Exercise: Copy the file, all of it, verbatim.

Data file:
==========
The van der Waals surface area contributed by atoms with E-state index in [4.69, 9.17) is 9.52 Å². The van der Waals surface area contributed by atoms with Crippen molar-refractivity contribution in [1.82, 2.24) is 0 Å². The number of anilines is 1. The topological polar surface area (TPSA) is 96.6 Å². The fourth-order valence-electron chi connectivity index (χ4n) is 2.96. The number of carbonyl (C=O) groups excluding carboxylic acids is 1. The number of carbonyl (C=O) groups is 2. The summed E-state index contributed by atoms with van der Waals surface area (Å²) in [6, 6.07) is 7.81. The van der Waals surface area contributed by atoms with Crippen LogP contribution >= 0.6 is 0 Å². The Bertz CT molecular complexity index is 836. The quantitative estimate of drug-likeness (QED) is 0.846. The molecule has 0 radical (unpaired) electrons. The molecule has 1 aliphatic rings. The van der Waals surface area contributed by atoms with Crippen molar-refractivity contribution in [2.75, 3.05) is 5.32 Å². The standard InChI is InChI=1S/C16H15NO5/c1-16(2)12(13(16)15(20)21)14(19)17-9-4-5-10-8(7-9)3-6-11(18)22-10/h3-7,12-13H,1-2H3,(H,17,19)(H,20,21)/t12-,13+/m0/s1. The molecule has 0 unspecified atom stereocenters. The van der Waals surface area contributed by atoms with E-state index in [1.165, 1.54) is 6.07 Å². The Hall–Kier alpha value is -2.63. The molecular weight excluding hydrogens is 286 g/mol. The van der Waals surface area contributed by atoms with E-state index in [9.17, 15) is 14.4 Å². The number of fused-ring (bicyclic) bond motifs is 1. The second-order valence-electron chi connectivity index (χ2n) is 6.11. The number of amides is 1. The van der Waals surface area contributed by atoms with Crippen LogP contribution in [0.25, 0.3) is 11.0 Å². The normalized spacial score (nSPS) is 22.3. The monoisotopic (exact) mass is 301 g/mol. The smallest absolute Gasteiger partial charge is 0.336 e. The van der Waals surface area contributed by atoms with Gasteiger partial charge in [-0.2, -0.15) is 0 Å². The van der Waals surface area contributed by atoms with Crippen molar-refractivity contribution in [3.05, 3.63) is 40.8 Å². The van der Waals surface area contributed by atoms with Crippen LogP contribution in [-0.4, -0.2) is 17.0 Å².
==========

The van der Waals surface area contributed by atoms with E-state index in [4.69, 9.17) is 9.52 Å². The van der Waals surface area contributed by atoms with Crippen molar-refractivity contribution in [1.82, 2.24) is 0 Å². The number of anilines is 1. The topological polar surface area (TPSA) is 96.6 Å². The fourth-order valence-electron chi connectivity index (χ4n) is 2.96. The number of carbonyl (C=O) groups excluding carboxylic acids is 1. The number of carbonyl (C=O) groups is 2. The summed E-state index contributed by atoms with van der Waals surface area (Å²) in [6, 6.07) is 7.81. The van der Waals surface area contributed by atoms with Crippen LogP contribution >= 0.6 is 0 Å². The Bertz CT molecular complexity index is 836. The quantitative estimate of drug-likeness (QED) is 0.846. The molecule has 0 radical (unpaired) electrons. The molecule has 1 aliphatic rings. The van der Waals surface area contributed by atoms with Crippen molar-refractivity contribution in [2.75, 3.05) is 5.32 Å². The standard InChI is InChI=1S/C16H15NO5/c1-16(2)12(13(16)15(20)21)14(19)17-9-4-5-10-8(7-9)3-6-11(18)22-10/h3-7,12-13H,1-2H3,(H,17,19)(H,20,21)/t12-,13+/m0/s1. The molecule has 0 unspecified atom stereocenters. The van der Waals surface area contributed by atoms with E-state index in [1.165, 1.54) is 6.07 Å². The Hall–Kier alpha value is -2.63. The molecular weight excluding hydrogens is 286 g/mol. The van der Waals surface area contributed by atoms with E-state index in [9.17, 15) is 14.4 Å². The number of fused-ring (bicyclic) bond motifs is 1. The second-order valence-electron chi connectivity index (χ2n) is 6.11. The number of amides is 1. The van der Waals surface area contributed by atoms with Crippen LogP contribution in [0.25, 0.3) is 11.0 Å². The normalized spacial score (nSPS) is 22.3. The monoisotopic (exact) mass is 301 g/mol. The smallest absolute Gasteiger partial charge is 0.336 e. The van der Waals surface area contributed by atoms with Gasteiger partial charge in [-0.2, -0.15) is 0 Å². The van der Waals surface area contributed by atoms with Crippen molar-refractivity contribution in [3.05, 3.63) is 40.8 Å². The van der Waals surface area contributed by atoms with Crippen LogP contribution in [-0.4, -0.2) is 17.0 Å².